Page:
On March 9, 2007, the House Energy and Commerce Committee held a hearing on combating pretexting and H.R. 936, the Prevention of Fraudulent Access to Phone Records Act. The hearing was well-attended by members of the Committee, and included testimony from representatives of the Federal Trade Commission (“FTC”), Federal Communications Commission (“FCC”), Electronic Privacy Information Center (“EPIC”), United States Telecom Association (“USTA”), and CTIA-The Wireless Association, as well as Greenlight Capital, Inc.’s president, who was a victim of pretexting.

H.R. 936 would prohibit fraudulent access to telephone records and restrict the sharing of customer proprietary network information (“CPNI”) by telecommunications carriers. Title II of the bill, and the section creating the most concern, contains language that would require carriers to obtain specific customer consent before sharing of CPNI with affiliates and joint venture partners that provide them with marketing and other services that is otherwise permissible under law. The ambiguities in Title II and the resulting impact on carriers’ marketing activities was the main topic at the hearing.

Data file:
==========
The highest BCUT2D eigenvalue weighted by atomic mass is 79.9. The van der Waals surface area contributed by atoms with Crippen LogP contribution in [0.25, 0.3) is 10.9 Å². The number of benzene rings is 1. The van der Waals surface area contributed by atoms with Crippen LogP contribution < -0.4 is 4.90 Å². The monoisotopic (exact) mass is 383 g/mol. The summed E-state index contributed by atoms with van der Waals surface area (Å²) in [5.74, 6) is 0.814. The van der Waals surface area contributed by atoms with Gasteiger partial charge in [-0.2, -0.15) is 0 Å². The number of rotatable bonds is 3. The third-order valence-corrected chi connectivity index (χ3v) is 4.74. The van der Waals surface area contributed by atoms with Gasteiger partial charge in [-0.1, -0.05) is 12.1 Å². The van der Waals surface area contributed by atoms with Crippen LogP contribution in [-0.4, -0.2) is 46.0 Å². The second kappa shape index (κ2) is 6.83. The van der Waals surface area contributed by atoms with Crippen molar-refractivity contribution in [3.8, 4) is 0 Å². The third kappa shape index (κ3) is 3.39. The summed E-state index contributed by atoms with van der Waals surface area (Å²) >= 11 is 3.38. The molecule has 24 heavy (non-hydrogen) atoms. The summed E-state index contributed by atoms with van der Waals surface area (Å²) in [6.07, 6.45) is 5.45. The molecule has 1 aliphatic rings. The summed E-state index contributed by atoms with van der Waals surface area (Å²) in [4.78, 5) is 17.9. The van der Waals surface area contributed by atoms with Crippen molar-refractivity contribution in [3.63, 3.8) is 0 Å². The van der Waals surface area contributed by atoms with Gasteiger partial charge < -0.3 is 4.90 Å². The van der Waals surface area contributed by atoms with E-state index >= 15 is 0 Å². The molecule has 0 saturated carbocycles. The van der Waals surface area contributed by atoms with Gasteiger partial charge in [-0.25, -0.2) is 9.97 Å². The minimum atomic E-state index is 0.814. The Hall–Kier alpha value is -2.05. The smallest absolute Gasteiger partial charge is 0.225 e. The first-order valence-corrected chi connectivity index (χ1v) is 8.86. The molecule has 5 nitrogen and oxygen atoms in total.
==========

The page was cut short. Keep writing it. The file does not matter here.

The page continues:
Speaking on behalf of CTIA, the Honorable Steve Largent (former member of the Committee) stated that CTIA member companies have concerns about the provisions that require consent to share information with affiliates for marketing purposes. Companies that share data with third parties to aid in marketing, billing, and customer service do so in compliance with stringent Federal Communications Commission requirements and through strict contractual requirements to protect consumer information. The restriction imposed by H.R. 936 would be unduly burdensome and would have no benefits for consumer data security. He stated that there is no evidence to suggest that third-party contractors or joint venture partners have misused any CPNI. He advocated an approach focused on enhanced security, rather than introducing new customer consent mechanisms.

Walter McCormick, testifying for USTA, believes the Title II provisions will “neither increase consumer security nor reduce the amount of marketing materials that customers receive.” The result of restrictions in Title II would be an increase in marketing since carriers would be forced to take a generic, rather than targeted, approach to their marketing. He testified that Title II would impede pro-consumer outreach without addressing any identifiable problem of fraudulent access to phone records. Mr. McCormick stated that if, consistent with his understanding, the Committee intends only to impose new restrictions on “detailed customer telephone records,” the bill’s language should be clarified accordingly, so that industry can continue to offer new services and bundled savings as it does under the current rules, while adding new protections for call detail records.